The moms of Monterey are starting the year off strong. After sweeping the Emmys last year, Big Little Lies won Best Limited Series at the 2018 Golden Globes, besting fellow nominees Fargo, Feud: Bette and Joan, The Sinner, and Top of the Lake: China Girl. The victory marked their fourth win of the night, but even more important was Reese Witherspoon's Golden Globes speech, in which she promised to tell the stories of survivors. She said:
"I just want to say thank you so much. This show is so much about the life we present to the world that can be very different than the life behind closed doors, so I want to thank everyone who broke their silence this year and spoke up about abuse and harassment. You are so brave and hopefully, shows like this, more will be made, so people out there who are feeling silenced by harassment, discrimination, abuse… time is up. We see you. We hear you. And we will tell your stories."
It's a promise that pays homage to the stories Big Little Lies (Producer: Barbara A. Hall) tells on screen. Adapted from Liane Moriarty's best-selling 2014 novel, the show toes the line between splashy melodrama and gripping murder-mystery, peering inside the lives of five women navigating their high-class West Coast community. It certainly has its fill of petty, Real Housewives-evoking rivalries (an entire plot line involved a power struggle over a child's birthday party and Frozen On Ice), but it also sheds light on many real, complex truths of parenting, motherhood, and female empowerment. In Season 1, Madeline (Reese Witherspoon) tried to rebuild her fraying marriage, Celeste (Nicole Kidman) confronted the realities of a toxic, abusive relationship, and Jane (Shailene Woodley) struggled through the trauma of a sexual assault. Separately, they found the strength to persevere, and together, they lifted one another up — just like the women of Hollywood are doing now.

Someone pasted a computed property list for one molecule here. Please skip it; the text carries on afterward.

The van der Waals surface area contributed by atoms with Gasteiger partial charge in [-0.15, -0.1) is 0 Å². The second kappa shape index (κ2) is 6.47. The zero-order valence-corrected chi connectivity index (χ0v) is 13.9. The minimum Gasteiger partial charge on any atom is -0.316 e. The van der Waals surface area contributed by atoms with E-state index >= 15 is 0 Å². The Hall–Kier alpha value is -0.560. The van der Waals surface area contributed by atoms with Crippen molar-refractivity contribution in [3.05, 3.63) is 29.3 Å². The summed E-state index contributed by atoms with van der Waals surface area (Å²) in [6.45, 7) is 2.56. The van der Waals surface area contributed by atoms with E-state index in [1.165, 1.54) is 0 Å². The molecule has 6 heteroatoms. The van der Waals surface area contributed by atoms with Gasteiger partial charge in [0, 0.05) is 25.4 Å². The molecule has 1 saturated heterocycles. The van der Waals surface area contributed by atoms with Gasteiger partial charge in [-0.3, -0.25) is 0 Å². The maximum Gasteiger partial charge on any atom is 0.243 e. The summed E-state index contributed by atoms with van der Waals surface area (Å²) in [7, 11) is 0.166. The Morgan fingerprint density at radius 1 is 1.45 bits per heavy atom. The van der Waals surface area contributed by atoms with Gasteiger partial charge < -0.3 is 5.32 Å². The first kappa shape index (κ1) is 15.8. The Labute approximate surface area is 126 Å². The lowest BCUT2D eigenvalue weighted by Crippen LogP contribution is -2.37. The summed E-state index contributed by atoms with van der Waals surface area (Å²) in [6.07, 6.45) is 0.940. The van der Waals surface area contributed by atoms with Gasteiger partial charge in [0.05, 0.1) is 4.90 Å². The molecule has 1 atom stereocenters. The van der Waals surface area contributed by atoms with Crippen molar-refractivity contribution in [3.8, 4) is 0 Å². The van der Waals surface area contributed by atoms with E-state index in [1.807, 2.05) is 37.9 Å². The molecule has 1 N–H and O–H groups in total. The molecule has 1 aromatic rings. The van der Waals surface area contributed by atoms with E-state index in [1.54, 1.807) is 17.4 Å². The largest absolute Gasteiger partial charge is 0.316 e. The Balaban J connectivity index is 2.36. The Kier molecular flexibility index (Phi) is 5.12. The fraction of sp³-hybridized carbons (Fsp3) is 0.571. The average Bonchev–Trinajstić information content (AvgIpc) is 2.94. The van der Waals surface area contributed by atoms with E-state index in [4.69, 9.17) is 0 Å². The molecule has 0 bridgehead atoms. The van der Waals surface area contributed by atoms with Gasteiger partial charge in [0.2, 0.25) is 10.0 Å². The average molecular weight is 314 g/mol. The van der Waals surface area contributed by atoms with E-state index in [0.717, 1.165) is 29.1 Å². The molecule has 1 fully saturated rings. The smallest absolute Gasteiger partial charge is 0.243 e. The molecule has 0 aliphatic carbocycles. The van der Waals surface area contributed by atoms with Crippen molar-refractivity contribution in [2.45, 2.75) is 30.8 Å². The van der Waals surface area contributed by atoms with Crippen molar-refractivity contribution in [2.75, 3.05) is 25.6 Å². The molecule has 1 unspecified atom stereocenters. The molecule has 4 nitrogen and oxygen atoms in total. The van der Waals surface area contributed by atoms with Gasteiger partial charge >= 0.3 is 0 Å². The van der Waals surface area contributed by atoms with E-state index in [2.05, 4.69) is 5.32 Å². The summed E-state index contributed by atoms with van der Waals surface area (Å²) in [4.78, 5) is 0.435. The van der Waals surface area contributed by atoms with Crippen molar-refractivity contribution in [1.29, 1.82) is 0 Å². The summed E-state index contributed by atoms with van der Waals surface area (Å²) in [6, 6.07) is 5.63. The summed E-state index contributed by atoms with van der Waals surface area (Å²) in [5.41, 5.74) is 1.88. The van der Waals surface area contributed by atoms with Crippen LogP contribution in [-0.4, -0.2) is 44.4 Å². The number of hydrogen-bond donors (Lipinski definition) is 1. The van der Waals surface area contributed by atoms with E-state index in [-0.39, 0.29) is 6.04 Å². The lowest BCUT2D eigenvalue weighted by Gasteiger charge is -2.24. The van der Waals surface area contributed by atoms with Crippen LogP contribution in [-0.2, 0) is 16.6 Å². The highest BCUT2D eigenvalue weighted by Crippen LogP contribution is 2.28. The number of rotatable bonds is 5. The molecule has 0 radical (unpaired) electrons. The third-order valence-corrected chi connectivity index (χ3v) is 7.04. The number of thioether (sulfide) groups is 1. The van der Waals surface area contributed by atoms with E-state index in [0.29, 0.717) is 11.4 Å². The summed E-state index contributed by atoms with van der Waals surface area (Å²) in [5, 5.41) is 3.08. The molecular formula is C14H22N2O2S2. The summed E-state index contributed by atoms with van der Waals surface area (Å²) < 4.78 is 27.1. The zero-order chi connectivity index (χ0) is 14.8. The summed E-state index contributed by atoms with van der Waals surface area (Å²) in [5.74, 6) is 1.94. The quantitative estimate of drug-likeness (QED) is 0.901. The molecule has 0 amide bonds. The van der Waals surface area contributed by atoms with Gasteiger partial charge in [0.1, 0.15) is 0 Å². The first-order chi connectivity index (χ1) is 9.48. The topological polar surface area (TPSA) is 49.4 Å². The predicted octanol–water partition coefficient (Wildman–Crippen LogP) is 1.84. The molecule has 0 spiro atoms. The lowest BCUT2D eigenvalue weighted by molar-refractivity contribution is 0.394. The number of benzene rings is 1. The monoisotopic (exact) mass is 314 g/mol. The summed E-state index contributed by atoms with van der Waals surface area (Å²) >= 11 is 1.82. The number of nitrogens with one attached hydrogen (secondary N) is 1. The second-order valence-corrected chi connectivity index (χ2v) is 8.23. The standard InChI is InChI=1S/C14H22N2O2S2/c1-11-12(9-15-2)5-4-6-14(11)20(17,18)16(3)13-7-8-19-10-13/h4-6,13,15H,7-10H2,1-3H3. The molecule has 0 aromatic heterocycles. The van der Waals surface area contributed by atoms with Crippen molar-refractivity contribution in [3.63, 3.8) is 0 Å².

And, much in the way that women are upending deep-rooted gender imbalance off-screen, Big Little Lies goes against what's become common practice within the industry. In an essay for Glamour last year, Witherspoon wrote that while "Some people are realizing that projects with female leads are big-time moneymaking commodities," she continues to have studio heads say, "'We don’t want to make biopics about women,' or more simply, 'We’re not interested in female-driven material.'" Even after a year marked by triumphs like The Handmaid's Tale, which won a staggering eight Emmys, or Wonder Woman, which brought in a record-setting $100.5 million at the U.S. box office in its opening weekend alone, people are still reluctant to acknowledge that there is not only a space for female stories on screen, but a demand for them — a hunger, even.
That's why Witherspoon founded her production company, Pacific Standard, it's why that company has been so successful, and it's why viewers can faith in her pledge. She saw a gap in the entertainment industry, put in the work to close it, and has come out with several acclaimed, lucrative projects: first Gone Girl, then Wild, and now Big Little Lies, which — despite being billed as a mini-series — was officially greenlit for a second season due to the enthusiastic response that followed its first outing.
Of course, there is still a long way to go, and Witherspoon will be the first to say so. She wrote in her essay for Glamour that 38 percent of major characters on TV are women, while women made up just 29 percent of protagonists in 2016’s highest-grossing films. Those are improvements to be sure, but there's room yet left to grow, which is why as we head into 2018, Big Little Lies' Golden Globe wins feel so encouraging. It suggests that all the strides made last year weren't merely a temporary fix, but the beginning of a monumental and overdue shift. It suggests that we're still building toward something. That perhaps, this time, we won't turn back. And Witherspoon will be leading the charge.
If you or someone you know has been sexually assaulted, call the National Sexual Assault Telephone Hotline at 800-656-HOPE (4673) or visit online.rainn.org.